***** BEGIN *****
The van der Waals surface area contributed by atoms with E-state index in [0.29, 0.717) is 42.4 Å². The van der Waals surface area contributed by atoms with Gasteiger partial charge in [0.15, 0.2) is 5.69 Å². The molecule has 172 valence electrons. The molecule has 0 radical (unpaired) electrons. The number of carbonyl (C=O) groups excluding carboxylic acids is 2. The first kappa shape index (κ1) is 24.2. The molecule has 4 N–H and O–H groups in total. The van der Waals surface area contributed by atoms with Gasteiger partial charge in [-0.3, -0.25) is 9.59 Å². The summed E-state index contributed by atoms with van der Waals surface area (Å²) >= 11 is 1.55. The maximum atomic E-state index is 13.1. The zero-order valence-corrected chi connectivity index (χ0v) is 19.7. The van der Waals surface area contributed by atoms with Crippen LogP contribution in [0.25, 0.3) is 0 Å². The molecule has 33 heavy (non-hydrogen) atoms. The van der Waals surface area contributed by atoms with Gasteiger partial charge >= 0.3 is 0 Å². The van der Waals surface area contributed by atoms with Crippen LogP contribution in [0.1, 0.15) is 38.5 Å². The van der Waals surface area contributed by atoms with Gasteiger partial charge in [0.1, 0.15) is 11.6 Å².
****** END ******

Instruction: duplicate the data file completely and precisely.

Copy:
The van der Waals surface area contributed by atoms with E-state index in [0.29, 0.717) is 42.4 Å². The van der Waals surface area contributed by atoms with Gasteiger partial charge in [0.15, 0.2) is 5.69 Å². The molecule has 172 valence electrons. The molecule has 0 radical (unpaired) electrons. The number of carbonyl (C=O) groups excluding carboxylic acids is 2. The first kappa shape index (κ1) is 24.2. The molecule has 4 N–H and O–H groups in total. The van der Waals surface area contributed by atoms with Gasteiger partial charge in [-0.3, -0.25) is 9.59 Å². The summed E-state index contributed by atoms with van der Waals surface area (Å²) >= 11 is 1.55. The maximum atomic E-state index is 13.1. The zero-order valence-corrected chi connectivity index (χ0v) is 19.7. The van der Waals surface area contributed by atoms with Crippen LogP contribution in [0.25, 0.3) is 0 Å². The molecule has 33 heavy (non-hydrogen) atoms. The van der Waals surface area contributed by atoms with Gasteiger partial charge >= 0.3 is 0 Å². The van der Waals surface area contributed by atoms with Crippen LogP contribution in [0.1, 0.15) is 38.5 Å². The van der Waals surface area contributed by atoms with Gasteiger partial charge in [0.1, 0.15) is 11.6 Å².